For the past 14 years, we’ve been experiencing near-historic low rates, and it appears those days might soon be gone as rates have risen over the past several months.
The wonderful news? Many churches were able to take advantage of the low rates either by refinancing, purchasing a new property, or renovating or building a new sanctuary to expand their ministries’ reach within their communities.
Difficulties and challenges have never deterred churches from pressing towards Christ’s call “to go and make disciples of all nations, baptizing them in the name of the Father and of the Son and of the Holy Spirit.” (Matthew 28:19) Rather, churches have always adjusted, become more creative, resilient and determined. We don’t need to go back further than March of 2020 and the onset of the pandemic to be reminded of this.
Rising interest rates are simply another hurdle that we all — including us, as church leaders — will have to adjust to. This might include having to refinance your church loan earlier than planned — there might not be an alternative. The subject of refinancing has typically been reserved for when borrowers are looking to lower their interest rate and save money; however, there are situations which warrant refinancing at higher rates; here are a few of them:
Carefully review your loan documents to see if your loan has an upcoming rate adjustment or rate reset in the next several years, as well as its frequency. If your rate adjustment is occurring every three to five years, you are exposing your loan balance to paying higher interest if rates continue to rise at every reset period. For every 1% increase in your rate, your ministry could be paying an additional $10,000 in interest annually for a $1-million loan balance that could otherwise be reinvested back into your ministry programs. Just imagine how many additional missionaries your church could support or how many youth you could send to summer camp on scholarship!
One way to mitigate this risk is to find loan options that can reduce or eliminate the frequency of adjustments through longer terms (10-, 15– or 20-year fixed rates) or with fully amortized loans.
For every 1% increase in your rate, your ministry could be paying an additional $10,000 in interest annually for a $1-million loan balance that could otherwise be reinvested back into your ministry programs.
Again, review your loan documents to see if your loan has an upcoming maturity or balloon; this is typical for most church loans. If your loan is maturing in the next one to three years, you will have to refinance upon maturity. So, in a rising rate environment, it might make sense to refinance prior to your maturity date, even though it might mean you’re refinancing at a higher rate.
Before you do, be sure to check if your loan has any prepayment penalties or SWAPs tied to it, as this could factor into your decision. Most traditional church lenders will have a loan term around 10 years; so if your loan was amortized over 20 or 25 years but has a term of 10 years, the remaining outstanding loan balance at the end of the term is due in full. Unless you have the cash to pay off the outstanding balance, your ministry will have to refinance at the end of the 10 years or term period at the prevailing market interest rate, resulting in your church needing to requalify and incur additional fees (loan origination, appraisal, title, and so on). One way to mitigate this exposure is to find lenders that offer, long-term fully fixed rate loans with competitive rates and fees.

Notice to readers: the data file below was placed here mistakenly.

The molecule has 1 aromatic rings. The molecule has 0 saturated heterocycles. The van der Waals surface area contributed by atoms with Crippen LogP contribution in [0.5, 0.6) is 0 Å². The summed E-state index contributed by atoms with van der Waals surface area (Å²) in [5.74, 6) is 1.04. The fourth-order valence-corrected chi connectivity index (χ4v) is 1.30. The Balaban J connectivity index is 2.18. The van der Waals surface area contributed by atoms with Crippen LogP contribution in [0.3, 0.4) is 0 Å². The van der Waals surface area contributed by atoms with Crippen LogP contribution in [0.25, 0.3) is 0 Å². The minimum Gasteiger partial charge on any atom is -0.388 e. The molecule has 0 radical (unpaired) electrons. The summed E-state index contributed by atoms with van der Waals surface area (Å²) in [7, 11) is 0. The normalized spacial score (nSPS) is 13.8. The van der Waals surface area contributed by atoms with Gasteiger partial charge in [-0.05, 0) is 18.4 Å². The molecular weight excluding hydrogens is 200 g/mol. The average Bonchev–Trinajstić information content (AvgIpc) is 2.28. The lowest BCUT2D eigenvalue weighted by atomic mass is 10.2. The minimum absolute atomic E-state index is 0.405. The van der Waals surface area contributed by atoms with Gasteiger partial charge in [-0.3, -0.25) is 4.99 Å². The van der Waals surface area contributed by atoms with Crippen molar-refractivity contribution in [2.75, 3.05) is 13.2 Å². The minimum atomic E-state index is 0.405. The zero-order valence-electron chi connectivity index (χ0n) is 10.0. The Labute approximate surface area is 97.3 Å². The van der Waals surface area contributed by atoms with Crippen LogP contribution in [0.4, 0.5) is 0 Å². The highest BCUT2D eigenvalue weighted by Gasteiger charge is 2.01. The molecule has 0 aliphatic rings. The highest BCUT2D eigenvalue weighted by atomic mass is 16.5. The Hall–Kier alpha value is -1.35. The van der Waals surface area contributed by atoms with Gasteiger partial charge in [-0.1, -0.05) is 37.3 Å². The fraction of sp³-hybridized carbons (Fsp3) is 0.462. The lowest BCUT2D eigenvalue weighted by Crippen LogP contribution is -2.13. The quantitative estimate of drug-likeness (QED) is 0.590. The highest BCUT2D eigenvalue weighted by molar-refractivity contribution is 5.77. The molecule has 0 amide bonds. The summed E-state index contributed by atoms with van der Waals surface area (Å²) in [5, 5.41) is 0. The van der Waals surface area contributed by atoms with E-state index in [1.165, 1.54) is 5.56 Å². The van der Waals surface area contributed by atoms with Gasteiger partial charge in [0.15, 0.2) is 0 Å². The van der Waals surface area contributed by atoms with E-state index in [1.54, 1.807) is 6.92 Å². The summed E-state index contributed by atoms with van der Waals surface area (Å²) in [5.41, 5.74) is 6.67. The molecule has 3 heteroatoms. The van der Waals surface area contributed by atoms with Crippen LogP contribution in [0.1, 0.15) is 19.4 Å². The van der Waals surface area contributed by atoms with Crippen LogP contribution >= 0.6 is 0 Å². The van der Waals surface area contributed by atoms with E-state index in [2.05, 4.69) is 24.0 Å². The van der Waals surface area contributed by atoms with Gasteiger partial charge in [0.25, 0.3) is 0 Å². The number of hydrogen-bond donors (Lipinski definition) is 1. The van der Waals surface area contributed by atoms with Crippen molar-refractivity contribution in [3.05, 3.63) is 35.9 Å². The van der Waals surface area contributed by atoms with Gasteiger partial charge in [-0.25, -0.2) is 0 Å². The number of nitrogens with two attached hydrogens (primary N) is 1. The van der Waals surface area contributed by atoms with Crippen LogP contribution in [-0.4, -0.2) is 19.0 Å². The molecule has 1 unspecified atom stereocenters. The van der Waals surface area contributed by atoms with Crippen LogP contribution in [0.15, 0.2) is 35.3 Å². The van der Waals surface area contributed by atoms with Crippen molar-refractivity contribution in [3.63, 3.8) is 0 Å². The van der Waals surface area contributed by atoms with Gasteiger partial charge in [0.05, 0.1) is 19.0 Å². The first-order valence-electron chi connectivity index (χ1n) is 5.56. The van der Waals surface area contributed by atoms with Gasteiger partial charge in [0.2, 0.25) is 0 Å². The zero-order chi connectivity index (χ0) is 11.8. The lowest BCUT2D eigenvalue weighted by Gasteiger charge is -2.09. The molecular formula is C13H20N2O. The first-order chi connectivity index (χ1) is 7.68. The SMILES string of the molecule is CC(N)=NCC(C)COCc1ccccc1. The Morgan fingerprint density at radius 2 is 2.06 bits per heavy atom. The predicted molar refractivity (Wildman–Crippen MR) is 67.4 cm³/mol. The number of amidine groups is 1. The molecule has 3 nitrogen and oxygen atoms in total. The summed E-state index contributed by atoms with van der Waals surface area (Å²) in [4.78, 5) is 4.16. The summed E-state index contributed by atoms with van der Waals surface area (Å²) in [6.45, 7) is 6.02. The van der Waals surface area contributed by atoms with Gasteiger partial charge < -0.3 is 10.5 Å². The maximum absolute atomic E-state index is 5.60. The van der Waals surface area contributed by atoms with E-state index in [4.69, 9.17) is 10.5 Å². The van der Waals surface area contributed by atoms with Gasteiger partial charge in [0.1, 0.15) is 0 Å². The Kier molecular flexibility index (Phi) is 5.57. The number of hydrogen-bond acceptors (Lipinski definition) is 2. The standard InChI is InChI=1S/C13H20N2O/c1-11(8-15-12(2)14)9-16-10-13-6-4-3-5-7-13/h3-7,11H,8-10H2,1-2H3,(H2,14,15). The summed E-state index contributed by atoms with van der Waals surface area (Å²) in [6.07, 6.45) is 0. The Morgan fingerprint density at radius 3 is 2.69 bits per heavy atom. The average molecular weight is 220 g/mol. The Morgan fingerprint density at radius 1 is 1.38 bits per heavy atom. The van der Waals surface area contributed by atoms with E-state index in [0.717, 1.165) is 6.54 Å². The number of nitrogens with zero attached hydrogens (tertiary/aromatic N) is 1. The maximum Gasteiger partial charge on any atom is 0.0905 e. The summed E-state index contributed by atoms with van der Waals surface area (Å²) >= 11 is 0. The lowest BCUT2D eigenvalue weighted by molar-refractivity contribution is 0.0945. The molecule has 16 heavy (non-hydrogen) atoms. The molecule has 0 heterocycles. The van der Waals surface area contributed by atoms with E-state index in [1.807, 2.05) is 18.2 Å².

Refinancing at higher rates really has one primary objective: to reduce interest rate exposure for the church — which is still very much a stewardship decision. Although this might not be the most popular and well-received topic at your next board meeting, it just might be at the top of the list before rates increase even more.
Get ahead of the curve
It’s wise to be proactive in managing your loan decisions rather than waiting for an event to force your church to respond. As we emerge from the COVID-19 pandemic, we’ve seen many churches become financially stronger than ever, with stronger balance sheets and stable-to-growing giving, along with controlled expenses. All this begs a thought: your church might be in the best position today, financially, to refinance and secure a long-term fixed rate.
Thrivent Church Financing is in active discussions with multiple church leaders across the country that have recognized this risk and are considering this very decision, with some churches considering refinancing — potentially at a higher rate and even though a couple years ahead of its maturity — for the very reasons I’ve shared.
As the saying goes, “Only three things are certain — death, taxes and Christ’s return.” Although we don’t know what the future looks like for interest rates, please don’t shy away from investigating your options with an experienced church lender.